What Does it Mean to be a Co-Signer on a Mortgage?
It is a well-known fact that children nowadays continue living with their parents longer and longer. While there are substantial benefits to residing with parents, eventually, grown children need to grow up, move out, and finally live on their own. With student debt crippling personal finances, unwavering high house prices, and a higher standard of living, it is harder and harder for children to fly the coop.
In many instances, grown children save diligently, but are not quite at the point where they can purchase a house in their own name. They need that little extra help to turn that wish into a reality. At this point, parents can decide to co-sign the mortgage loan, so their child’s application will be approved by the bank.
What is a Mortgage Co-Signer?
When a mortgage application is submitted, a lending institution will review the applicant’s credit score, past debt repayment history, and income to determine if they qualify for a loan. If any of these areas are unfavourable, a co-signer will be needed to counter the applicant’s financial weaknesses. Anyone who is an adult with a solid, reliable income and good credit history can co-sign a mortgage. It is possible to have more than one co-signer on a mortgage loan, too; an example would be two parents co-signing for their child. Depending on the financial lender, non-residents may be able to co-sign as well. New changes to CMHC rules now restrict co-signing. If an individual already has a CMHC insured mortgage, they can no longer be a co-signer on a new mortgage through CMHC.
When an individual co-signs on a mortgage, it means they will make the loan payments in the event the primary borrower can’t. They are now fully responsible for that debt even if the borrower makes the payments every month. If the borrower fails to make payments, the bank will be calling the co-signer to collect what is owing.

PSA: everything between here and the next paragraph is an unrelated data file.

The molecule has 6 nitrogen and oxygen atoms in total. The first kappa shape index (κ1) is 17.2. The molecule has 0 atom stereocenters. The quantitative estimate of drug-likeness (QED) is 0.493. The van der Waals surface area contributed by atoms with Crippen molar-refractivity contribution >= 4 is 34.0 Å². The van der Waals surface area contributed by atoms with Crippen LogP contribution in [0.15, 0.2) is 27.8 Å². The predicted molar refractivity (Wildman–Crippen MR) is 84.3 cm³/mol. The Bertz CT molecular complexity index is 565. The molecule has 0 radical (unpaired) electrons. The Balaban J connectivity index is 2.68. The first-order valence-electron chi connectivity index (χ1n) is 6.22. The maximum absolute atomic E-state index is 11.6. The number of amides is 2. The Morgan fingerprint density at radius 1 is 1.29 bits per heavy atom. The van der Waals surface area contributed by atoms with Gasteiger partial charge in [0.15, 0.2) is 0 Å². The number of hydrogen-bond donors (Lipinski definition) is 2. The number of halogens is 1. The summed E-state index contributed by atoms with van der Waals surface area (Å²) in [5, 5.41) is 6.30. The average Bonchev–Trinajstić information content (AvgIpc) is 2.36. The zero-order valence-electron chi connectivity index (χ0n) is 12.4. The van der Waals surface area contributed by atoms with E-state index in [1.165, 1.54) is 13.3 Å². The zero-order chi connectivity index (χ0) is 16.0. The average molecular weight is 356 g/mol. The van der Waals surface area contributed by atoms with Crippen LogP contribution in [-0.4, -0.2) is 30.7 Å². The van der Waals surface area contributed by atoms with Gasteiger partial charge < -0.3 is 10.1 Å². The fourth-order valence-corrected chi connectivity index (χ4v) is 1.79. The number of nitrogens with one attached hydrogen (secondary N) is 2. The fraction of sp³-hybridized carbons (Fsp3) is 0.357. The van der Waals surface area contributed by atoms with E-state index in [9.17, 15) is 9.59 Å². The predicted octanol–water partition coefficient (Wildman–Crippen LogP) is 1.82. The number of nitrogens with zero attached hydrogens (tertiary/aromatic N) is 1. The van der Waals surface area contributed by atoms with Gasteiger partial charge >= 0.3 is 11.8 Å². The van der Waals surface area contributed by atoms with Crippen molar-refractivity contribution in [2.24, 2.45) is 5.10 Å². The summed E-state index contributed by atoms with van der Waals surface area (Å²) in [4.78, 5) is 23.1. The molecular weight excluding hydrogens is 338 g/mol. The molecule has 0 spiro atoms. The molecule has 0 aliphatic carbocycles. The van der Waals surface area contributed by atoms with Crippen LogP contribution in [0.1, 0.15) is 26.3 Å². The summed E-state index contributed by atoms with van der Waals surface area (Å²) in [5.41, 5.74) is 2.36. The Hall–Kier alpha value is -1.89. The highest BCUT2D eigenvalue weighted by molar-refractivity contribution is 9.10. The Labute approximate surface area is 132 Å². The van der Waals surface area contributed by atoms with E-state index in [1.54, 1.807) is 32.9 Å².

How is the Co-Signer Affected?
When you write your name on that application as a co-signer, your credit score is applied to the mortgage. Therefore, the repayment history of the mortgage loan will have an effect on both your and the borrower’s credit score. There is a risk that if the borrower fails to uphold his or her financial obligations, the co-signer’s credit score could suffer, which can be detrimental to them should they want to obtain a loan in the future.
A few other key things to note: although the co-signer has no legal ownership rights to the property, they will be listed on the mortgage and title of the property. One must also realize that co-signing a loan can make a person liable in any legal action, meaning his or her personal property could be at risk if a lawsuit were to be filed. Lastly, the amount owed by the borrower will also show as owed by the co-signer, which increases their debt.
Can Co-Signers Remove Themselves From Mortgage Deals?
If the borrower is fulfilling his or her financial obligations and making payments consistently in a timely fashion, it is possible to remove a co-signer from the equation. When payments are made, a credit record is established by the borrower. When they have a good payment history, a lender may agree to refinance the mortgage without a co-signer, allowing the current one to cut ties with the mortgage loan. Depending on the financial institution and their rules/flexibility, some are willing to remove a co-signer’s name after several good payments have been made.
Although parents want their grown children out of their childhood home, they may need to help a bit more to make that happen. Before signing the application though, they must be aware of how the loan can affect their own finances.